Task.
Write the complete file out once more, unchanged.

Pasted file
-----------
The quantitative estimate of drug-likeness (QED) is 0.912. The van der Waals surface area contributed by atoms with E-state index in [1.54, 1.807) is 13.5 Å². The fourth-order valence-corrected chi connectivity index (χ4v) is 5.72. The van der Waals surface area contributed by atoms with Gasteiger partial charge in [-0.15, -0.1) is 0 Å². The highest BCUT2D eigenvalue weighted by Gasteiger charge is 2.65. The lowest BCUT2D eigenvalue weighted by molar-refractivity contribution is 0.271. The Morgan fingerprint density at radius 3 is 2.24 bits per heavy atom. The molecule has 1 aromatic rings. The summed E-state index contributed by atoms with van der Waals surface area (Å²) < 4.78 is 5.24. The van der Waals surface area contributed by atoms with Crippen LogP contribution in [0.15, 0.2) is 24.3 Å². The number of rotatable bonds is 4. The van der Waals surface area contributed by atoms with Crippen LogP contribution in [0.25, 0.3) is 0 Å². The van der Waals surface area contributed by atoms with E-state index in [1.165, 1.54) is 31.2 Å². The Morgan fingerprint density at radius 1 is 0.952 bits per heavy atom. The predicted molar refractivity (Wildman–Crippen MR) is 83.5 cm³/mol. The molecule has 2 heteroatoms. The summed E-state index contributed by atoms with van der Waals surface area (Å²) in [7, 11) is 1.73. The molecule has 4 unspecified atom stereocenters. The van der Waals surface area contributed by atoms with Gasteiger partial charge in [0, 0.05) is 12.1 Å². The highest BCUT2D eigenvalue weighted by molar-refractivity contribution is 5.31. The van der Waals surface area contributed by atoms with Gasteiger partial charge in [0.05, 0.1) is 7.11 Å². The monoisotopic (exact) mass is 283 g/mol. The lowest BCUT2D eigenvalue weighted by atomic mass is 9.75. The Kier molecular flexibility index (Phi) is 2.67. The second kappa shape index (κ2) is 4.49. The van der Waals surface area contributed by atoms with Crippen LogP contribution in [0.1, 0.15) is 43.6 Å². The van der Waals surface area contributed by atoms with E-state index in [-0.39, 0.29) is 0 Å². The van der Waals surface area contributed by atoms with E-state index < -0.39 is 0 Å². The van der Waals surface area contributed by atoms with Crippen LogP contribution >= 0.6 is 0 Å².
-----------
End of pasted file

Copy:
The quantitative estimate of drug-likeness (QED) is 0.912. The van der Waals surface area contributed by atoms with E-state index in [1.54, 1.807) is 13.5 Å². The fourth-order valence-corrected chi connectivity index (χ4v) is 5.72. The van der Waals surface area contributed by atoms with Gasteiger partial charge in [-0.15, -0.1) is 0 Å². The highest BCUT2D eigenvalue weighted by Gasteiger charge is 2.65. The lowest BCUT2D eigenvalue weighted by molar-refractivity contribution is 0.271. The Morgan fingerprint density at radius 3 is 2.24 bits per heavy atom. The molecule has 1 aromatic rings. The summed E-state index contributed by atoms with van der Waals surface area (Å²) < 4.78 is 5.24. The van der Waals surface area contributed by atoms with Crippen LogP contribution in [0.15, 0.2) is 24.3 Å². The number of rotatable bonds is 4. The van der Waals surface area contributed by atoms with Crippen LogP contribution in [0.25, 0.3) is 0 Å². The van der Waals surface area contributed by atoms with E-state index in [1.165, 1.54) is 31.2 Å². The Morgan fingerprint density at radius 1 is 0.952 bits per heavy atom. The predicted molar refractivity (Wildman–Crippen MR) is 83.5 cm³/mol. The molecule has 2 heteroatoms. The summed E-state index contributed by atoms with van der Waals surface area (Å²) in [7, 11) is 1.73. The molecule has 4 unspecified atom stereocenters. The van der Waals surface area contributed by atoms with Gasteiger partial charge in [0, 0.05) is 12.1 Å². The highest BCUT2D eigenvalue weighted by molar-refractivity contribution is 5.31. The van der Waals surface area contributed by atoms with Gasteiger partial charge in [0.05, 0.1) is 7.11 Å². The monoisotopic (exact) mass is 283 g/mol. The lowest BCUT2D eigenvalue weighted by atomic mass is 9.75. The Kier molecular flexibility index (Phi) is 2.67. The second kappa shape index (κ2) is 4.49. The van der Waals surface area contributed by atoms with Crippen LogP contribution in [0.1, 0.15) is 43.6 Å². The van der Waals surface area contributed by atoms with E-state index in [-0.39, 0.29) is 0 Å². The van der Waals surface area contributed by atoms with E-state index < -0.39 is 0 Å². The van der Waals surface area contributed by atoms with Crippen LogP contribution >= 0.6 is 0 Å².